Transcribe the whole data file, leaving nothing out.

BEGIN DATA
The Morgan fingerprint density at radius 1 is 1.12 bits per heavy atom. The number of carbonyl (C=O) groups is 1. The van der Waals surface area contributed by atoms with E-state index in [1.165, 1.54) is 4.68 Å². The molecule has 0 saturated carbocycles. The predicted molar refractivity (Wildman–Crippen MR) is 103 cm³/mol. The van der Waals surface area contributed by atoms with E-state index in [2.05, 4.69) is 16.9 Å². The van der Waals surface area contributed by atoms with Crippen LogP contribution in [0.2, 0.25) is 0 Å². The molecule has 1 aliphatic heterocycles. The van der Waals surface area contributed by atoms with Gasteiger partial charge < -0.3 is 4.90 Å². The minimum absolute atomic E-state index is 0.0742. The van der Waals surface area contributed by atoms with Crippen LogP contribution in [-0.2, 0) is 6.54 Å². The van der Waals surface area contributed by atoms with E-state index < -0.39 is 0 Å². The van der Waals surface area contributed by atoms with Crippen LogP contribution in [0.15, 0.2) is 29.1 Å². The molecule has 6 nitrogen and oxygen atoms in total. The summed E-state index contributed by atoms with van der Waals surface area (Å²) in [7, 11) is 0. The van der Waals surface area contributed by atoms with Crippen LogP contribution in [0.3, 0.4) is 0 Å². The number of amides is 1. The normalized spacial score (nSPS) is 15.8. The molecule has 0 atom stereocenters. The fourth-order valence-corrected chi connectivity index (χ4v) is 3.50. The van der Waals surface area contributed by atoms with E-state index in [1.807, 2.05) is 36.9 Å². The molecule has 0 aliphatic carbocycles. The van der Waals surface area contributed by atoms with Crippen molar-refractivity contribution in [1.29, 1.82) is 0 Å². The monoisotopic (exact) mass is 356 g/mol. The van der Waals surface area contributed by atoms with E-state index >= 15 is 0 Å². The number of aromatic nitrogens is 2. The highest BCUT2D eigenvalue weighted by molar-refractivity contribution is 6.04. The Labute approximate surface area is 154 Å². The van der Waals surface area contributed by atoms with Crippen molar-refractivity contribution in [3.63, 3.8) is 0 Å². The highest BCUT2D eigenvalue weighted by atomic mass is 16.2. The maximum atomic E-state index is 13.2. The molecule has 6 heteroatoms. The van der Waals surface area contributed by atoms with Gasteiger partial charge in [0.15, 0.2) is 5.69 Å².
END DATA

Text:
The Morgan fingerprint density at radius 1 is 1.12 bits per heavy atom. The number of carbonyl (C=O) groups is 1. The van der Waals surface area contributed by atoms with E-state index in [1.165, 1.54) is 4.68 Å². The molecule has 0 saturated carbocycles. The predicted molar refractivity (Wildman–Crippen MR) is 103 cm³/mol. The van der Waals surface area contributed by atoms with E-state index in [2.05, 4.69) is 16.9 Å². The van der Waals surface area contributed by atoms with Crippen LogP contribution in [0.2, 0.25) is 0 Å². The molecule has 1 aliphatic heterocycles. The van der Waals surface area contributed by atoms with Gasteiger partial charge < -0.3 is 4.90 Å². The minimum absolute atomic E-state index is 0.0742. The van der Waals surface area contributed by atoms with Crippen LogP contribution in [-0.2, 0) is 6.54 Å². The van der Waals surface area contributed by atoms with E-state index < -0.39 is 0 Å². The van der Waals surface area contributed by atoms with Crippen LogP contribution in [0.15, 0.2) is 29.1 Å². The molecule has 6 nitrogen and oxygen atoms in total. The summed E-state index contributed by atoms with van der Waals surface area (Å²) in [7, 11) is 0. The van der Waals surface area contributed by atoms with Crippen LogP contribution in [0.3, 0.4) is 0 Å². The number of amides is 1. The normalized spacial score (nSPS) is 15.8. The molecule has 0 atom stereocenters. The fourth-order valence-corrected chi connectivity index (χ4v) is 3.50. The van der Waals surface area contributed by atoms with E-state index in [1.807, 2.05) is 36.9 Å². The molecule has 0 aliphatic carbocycles. The van der Waals surface area contributed by atoms with Crippen molar-refractivity contribution in [1.29, 1.82) is 0 Å². The monoisotopic (exact) mass is 356 g/mol. The van der Waals surface area contributed by atoms with E-state index >= 15 is 0 Å². The number of aromatic nitrogens is 2. The highest BCUT2D eigenvalue weighted by molar-refractivity contribution is 6.04. The Labute approximate surface area is 154 Å². The van der Waals surface area contributed by atoms with Crippen molar-refractivity contribution in [3.63, 3.8) is 0 Å². The highest BCUT2D eigenvalue weighted by atomic mass is 16.2. The maximum atomic E-state index is 13.2. The molecule has 6 heteroatoms. The van der Waals surface area contributed by atoms with Gasteiger partial charge in [0.15, 0.2) is 5.69 Å².